The European Commission anticipates a budget deficit of 2.4 percent for next year. "Without the consequences of the 2008/2009 recession, Italy would even have reduced its debt load, as it did in the years prior," says Boysen-Hogrefe. When adjusted for interest, the government even has a budget surplus. Italy has promised a balanced budget for 2013, which would mean that at least its mountain of debt would not continue to grow.

Scenario Two: Italy Muddles Through

The hopes that everything will improve are based primarily on Berlusconi's departure. But what happens if the new government does not meet expectations? In light of the weak growth of the last 15 years and the country's fossilized political structures, it is conceivable that Italy will still need several more years to solve its problems.

In that case, the country could be reliant on its partners in the euro zone and on the International Monetary Fund (IMF). Indeed, the IMF reportedly offered Berlusconi a modest credit line worth €50 billion at the G-20 summit in Cannes, France, last week. Such short-term aid could remove Italy from the financial markets' line of fire for a few months. That, in turn, would enable the country to avoid punitive interest rates on its bonds, should investors remain wary.

Berlusconi initially turned down the offer in Cannes. But if bond yields remain at or near 7 percent -- instead of the 4 percent they commanded last year -- Italy could be tempted to accept the aid. It is, however, unclear whether such a loan would reassure investors, or whether it could even heighten mistrust. Many experts, in any case, are skeptical about this solution. "Interim financing can only work if the markets are convinced that, within a few months, Italy can refinance itself independently in the long term," says Boysen-Hogrefe.

Either way, persistently high bond yields would cause significant problems for Italy. The European Commission has warned that the rate rise jeopardizes the country's growth prospects because a loss of investor confidence doesn't just affect the government, but also companies. For them, it becomes increasingly difficult to borrow new money. In the worst case, this could lead to a credit crunch. Weak growth could quickly turn into a recession.

The risks would also increase in the euro zone in such a scenario, and the possibility of Spain, Belgium and even France becoming infected would grow. Italy could also see itself needing additional loans from its euro-zone partners, which would require German taxpayers to provide guarantees.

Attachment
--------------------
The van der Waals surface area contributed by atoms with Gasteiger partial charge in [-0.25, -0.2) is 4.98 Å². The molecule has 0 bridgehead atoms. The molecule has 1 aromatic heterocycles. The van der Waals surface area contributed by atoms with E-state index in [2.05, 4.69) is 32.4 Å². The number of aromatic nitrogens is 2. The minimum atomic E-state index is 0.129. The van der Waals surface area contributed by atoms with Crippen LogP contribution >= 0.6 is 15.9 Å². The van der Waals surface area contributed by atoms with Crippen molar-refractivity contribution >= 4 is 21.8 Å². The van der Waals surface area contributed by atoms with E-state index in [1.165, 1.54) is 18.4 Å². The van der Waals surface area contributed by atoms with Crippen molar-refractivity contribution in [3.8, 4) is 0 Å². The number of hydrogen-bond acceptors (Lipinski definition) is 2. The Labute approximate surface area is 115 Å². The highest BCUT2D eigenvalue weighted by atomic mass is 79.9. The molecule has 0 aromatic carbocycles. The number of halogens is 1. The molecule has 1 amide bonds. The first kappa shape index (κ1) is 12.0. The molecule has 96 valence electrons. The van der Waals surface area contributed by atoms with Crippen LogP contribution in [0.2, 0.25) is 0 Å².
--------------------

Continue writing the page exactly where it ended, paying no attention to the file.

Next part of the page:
Scenario Three: Italy Goes Under

Should Italy prove unable to convince markets of its fundamental economic health and follow the route that Greece has, it would most likely spell the end of the currency union. And the danger certainly exists. The €440 billion European Financial Stability Facility (EFSF) -- even now that it has been enlarged -- is simply not big enough to prop up Italy. At the moment, the EFSF has €250 billion available, with around €200 billion already committed elsewhere.

Even if the EFSF is leveraged to €1 trillion, as euro-zone leaders agreed to pursue at the end of October, financing Italy would be virtually impossible. In the worst cast, the country would face an uncontrolled bankruptcy, with catastrophic consequences for the financial system and the global economy.

"The international financial system would collapse," warns Jürgen Matthes of the Cologne Institute for Economic Research. A series of other countries could be threatened by bankruptcy, with Spain, Belgium and possibly even France being the next likely candidates.

Banks throughout Europe would be on the verge of collapse, and even German lenders could only be saved through extreme intervention -- by the European Central Bank or the German government. But then yields on German government bonds could also increase drastically.

The third scenario would also be devastating for the global economy. In fact, says Boysen-Hogrefe, the consequences would probably be even worse than those of the 2008 Lehman Brothers bankruptcy.

The only good thing about his worst-case scenario is that all players are aware of the disastrous consequences were it to become reality. Despite all speculation over what happens next for Italy, it seems clear that euro-zone leaders will do everything in their power to stabilize the country.

Translated from the German by Christopher Sultan